So, in Alex Hartley’s The Present Order, a decaying piece of concrete is part of a large assemblage that also highlights a monochrome photograph crossed by a modernist grid, depicting scientific civilisation fast being reclaimed by jungle foliage. Likewise, Irish Gerald Byrne’s stark black & white photographs of stuffed birds set in the Gothically austere environment of Stockholm’s Biological Museum draws the viewer back to the modern institution. Not dissimilarly, Kovats has distributed dead, taxidermied animals across the exhibition’s floor-space, mixing human manipulation with nature, raw in tooth and claw. Kovats is among various artists, where, in a nice touch – and another category transgression: this time, the ordering of the gallery space – playfulness and humour is brought very much to the fore. NOTE - Mushroom image here Calvin Pang and David Robinson’s miniature ceramic mushrooms pop up in various ground-level places, including on the exit stairwell, while two anti-anthropocentric video works: Belgian David Claerbert’s re-rendering of The Jungle Book, with animals behaving like animals rather than in Kiplingesque/Disneyesque manner – sleeping, grooming, looking for food – and ignoring near-by Mowgli; while Doug Aitken’s migration (empire) brings absurdist humour to pointing up the sheer distance between human and animal realms, and all within a motel room’s four walls.

Calvin Pang, ‘Where Am I?’, 2017/2021 – Photo Calvin Pang
Buffalo Stance; still from - Doug Aitken’s migration (empire) video - 303 Gallery, New York; Galerie Eva Presenhuber, Zürich; Victoria Miro Gallery, London; and Regen Projects, Los Angeles
The Mouth of the Ground: Gosde Ilkin - Photo artist

Play and humour then, though also play and making. For another of the commissioned works, The Mouth of the Ground, the Turkish artist, Gosde Ilkin, collapses hard with soft, fabric with rock, into another mixed category. Ilkin, unable to visit the Herbert due to Covid, was sent rock specimens from the museum’s collection, for which she stitched fabrics together to hold the stones, embroidering messages and knowledge of non-modern folklore health into the reclaimed textiles – an environmental thread drawn all the way through the work.

Sarah Sze - Magenta Stone Photo Sarah Sze/Victoria Miro

There are other female artists, including loaned works from international stars such as American Sarah Sze, her relatively small-scale Magenta Stone installation taking up one space, and figures from the Global South such as Kenyan Wangechi Mutu, and Danh Võ, transplanted Vietnamese, by way of Denmark, are part of UnNatural History’s middle galleries. Võ’s unassuming pink wallpaper turns disconcerting when you realise that spread across the wallpaper are the lost original Vietnamese names of plant species that disappeared after the arrival of missionaries. In the corner a dead crow lies.

Up until recently, these, and works by many other artists featured, such as Ireland’s Dorothy Cross, New Zealander Francis Uprichard, or the UK-Nigerian Yinka Shonibare and his youthful yet precarious Butterfly Kid, would have surely all felt bracing and adventurous. But set alongside Resurrecting the Sublime, a collaborative piece by fellow Americans Christina Agapakis and Alexandra Daisy Ginsberg and German Sissel Tolaas – the former two synthetic biologists, the latter a scent artist – I felt ushered into the current moment, the brave new twenty-first century, and, in cybernetic artist Roy Ascott’s pungent phrasing, the ‘moist’ post-biological world, adding a further layer to the exhibition’s strikingly diverse number of artistic voices, even as these repeatedly returned to critiques and appraisals of scientific methodologies and mindsets. To my mind, there weren’t any other works which so clearly inhabited the twenty-first century world as counterpoint to this group installation.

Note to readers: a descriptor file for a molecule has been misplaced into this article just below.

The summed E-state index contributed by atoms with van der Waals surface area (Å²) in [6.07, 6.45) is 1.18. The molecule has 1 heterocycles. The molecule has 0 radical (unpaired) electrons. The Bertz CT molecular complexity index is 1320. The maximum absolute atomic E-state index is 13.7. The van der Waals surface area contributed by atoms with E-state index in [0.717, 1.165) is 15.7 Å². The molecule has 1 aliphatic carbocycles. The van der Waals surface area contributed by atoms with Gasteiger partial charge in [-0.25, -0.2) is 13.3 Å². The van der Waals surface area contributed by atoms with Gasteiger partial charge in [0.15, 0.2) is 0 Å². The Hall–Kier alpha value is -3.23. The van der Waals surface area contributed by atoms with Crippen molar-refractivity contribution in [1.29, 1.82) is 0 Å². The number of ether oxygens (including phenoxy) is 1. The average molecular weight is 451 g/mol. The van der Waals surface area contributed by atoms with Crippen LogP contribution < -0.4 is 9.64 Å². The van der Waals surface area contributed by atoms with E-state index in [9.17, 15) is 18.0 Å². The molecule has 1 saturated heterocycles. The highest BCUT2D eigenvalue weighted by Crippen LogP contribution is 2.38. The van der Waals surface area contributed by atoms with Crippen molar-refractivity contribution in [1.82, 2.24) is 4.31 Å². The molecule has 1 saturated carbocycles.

Matt Collishaw’s The Machine Zone, an automaton, kinetic art which incorporates a zoetrope, though shiny, felt as if it could have emerged from the end-of-the-garden shed of a sophisticated robotics enthusiast, while Jon Gerrard’s The Smoking Tree video in which biodiversity and the carbon future meet were both tech led. But compared to the strange new world of synthetic biology, theirs were already old new technologies, seeming, at least to me, closer to turn of the twentieth century’s Digital 2.0 culture boom twenty years on.

The fifth and final gallery room contained the last of the four commissioned pieces. Here, Afro-Futurism met an abandoned post-Apocalyptic jungle lair, the insect soundscapes and old tv monitors pumping long gone programmes, hinting that any final extinction rebellions had failed. The culminating work, DubMorphology’s joined up ‘Colony’, ‘Untitled’, ‘Void’ and ‘Portal’ installation, echoed – with ironic tongue seriously in its cheek – the kind of pop futurism found in blockbuster super-hero films. After an exhibition upping the climate emergency ante, DubMorphology’s pulp survivalism only further primed an audience with heads full of worries about imminent global breakdown and collapse, yet also the sense that it was all only a movie. Bringing – kind of - a smile to the cheeks, pop post-modern irony didn’t quite cut it in these critically serious or – depending on where you’re standing – seriously far too po-faced times of Greta Thunberg and Vanessa Nakate.

An exhibition of two dozen plus artists was never going to deliver a single voice, but what was starkly clear by the time one descended the exit stairwell, was how UnNatural History’s overall sensibility still evoked modernity’s mindset. As if one part of today’s bureaucrat machinery – the art industry infrastructure – had alighted on another – the scientific world – to guide its organisational theme for its client audience. At once coolly provocative yet oddly paradoxical for a public arts commission, UnNatural History provided a pocketbook guide to one slice of the sci- meets eco-art world, seen through the lens of the current moment’s cultural-political preoccupations.

UnNatural History was at the Coventry Herbert as part of the city’s 2021 Capital of Culture from 28 May – 22 August 2021
This is an old art piece. We are working on bringing up to date a number of art pieces waiting in the wings


Alexandra Daisy Ginsberg et al’s Resurrecting the Sublime – Photo the artist and Invisible Dust